With the days growing colder and snow already
falling in some parts of North America, ice fishing season looks
like it will be upon us shortly. Time to lug out last seasons gear
from the shed or basement, and organize it in anticipation of that
first step out onto hard water. Upgrading and updating some of that
"old" equipment can mean more productive and enjoyable days out on
the ice - a great help when the true cold finally sets in. Pick up
some new gear that is guaranteed to bring phenomenal results, and
look forward to a rewarding year while out on the ice.
How many anglers are still using the same old "multi-species"
rod they have had since they can remember? Although it may still
catch fish, you are certainly putting yourself at a disadvantage
when it comes to sensitivity, action and responsiveness. Ice fishing
is much like freshwater fishing when it comes to having different
rods and reels for different species and fishing applications.
Today's new graphite rods are far more superior in craftsmanship and
will make working a lure and fighting a fish much easier and
beneficial. Why chase panfish with a rod that could haul small
muskies out of your hole? By downsizing and choosing the appropriate
rod size and weight for each species and situation, you will be well
on your way to finding and catching more fish.
Line is an important connection between you and the fish, but how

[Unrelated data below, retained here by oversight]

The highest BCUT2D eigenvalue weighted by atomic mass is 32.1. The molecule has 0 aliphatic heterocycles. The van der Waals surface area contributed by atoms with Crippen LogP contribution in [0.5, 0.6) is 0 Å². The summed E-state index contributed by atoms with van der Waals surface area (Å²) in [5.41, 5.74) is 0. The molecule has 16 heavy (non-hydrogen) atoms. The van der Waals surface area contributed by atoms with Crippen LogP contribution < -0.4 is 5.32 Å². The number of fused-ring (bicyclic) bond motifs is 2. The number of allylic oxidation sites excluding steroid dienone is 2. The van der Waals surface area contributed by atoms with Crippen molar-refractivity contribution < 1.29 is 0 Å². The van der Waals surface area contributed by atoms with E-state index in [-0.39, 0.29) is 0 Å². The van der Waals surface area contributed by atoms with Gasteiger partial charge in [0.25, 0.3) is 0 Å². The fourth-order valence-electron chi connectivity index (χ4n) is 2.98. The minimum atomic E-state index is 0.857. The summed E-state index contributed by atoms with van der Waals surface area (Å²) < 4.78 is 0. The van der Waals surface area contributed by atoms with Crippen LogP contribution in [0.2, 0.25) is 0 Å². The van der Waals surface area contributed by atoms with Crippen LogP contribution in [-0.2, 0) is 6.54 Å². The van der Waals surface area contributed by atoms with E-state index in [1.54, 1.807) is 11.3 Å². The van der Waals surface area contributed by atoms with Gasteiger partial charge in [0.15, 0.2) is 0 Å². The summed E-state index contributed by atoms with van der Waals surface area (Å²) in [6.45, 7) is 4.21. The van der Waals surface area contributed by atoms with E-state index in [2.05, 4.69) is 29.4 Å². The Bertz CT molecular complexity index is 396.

many people continue to use the same line year after year when out
ice fishing? Start fresh this season and look into some of the
specialty lines that are now on the market. There are numerous lines
on the shelf that are specifically designed for cold-weather
fishing. These "new" lines maintain their suppleness in severe cold
and will not coil up as badly as regular mono will come winter. A
variety of the new "superlines" can also be a great addition for
heading out on the ice. These lines have virtually no stretch, no
coil and are easy to handle both on a reel or fished under a tip-up.
My suggestion would be to choose a dark-coloured line for tip-up use
as it can be easily seen against the ice and snow.
How many anglers continue to head out on the ice without a sonar
unit or electronics, virtually fishing blind? Ice fishing has become
high-tech now, and electronics make the job of locating fish and
staying with the school downright easy. My advice is to pick up a
portable flasher or fish finder (prices are relatively inexpensive)
and see the difference they will make to your day on the ice.
Finding dropoffs and weedlines (prime spots for hard water fish) is
a breeze with these handy little units, and they have literally
saved the day for me in showing me prime spots, or in some
instances, not such prime spots.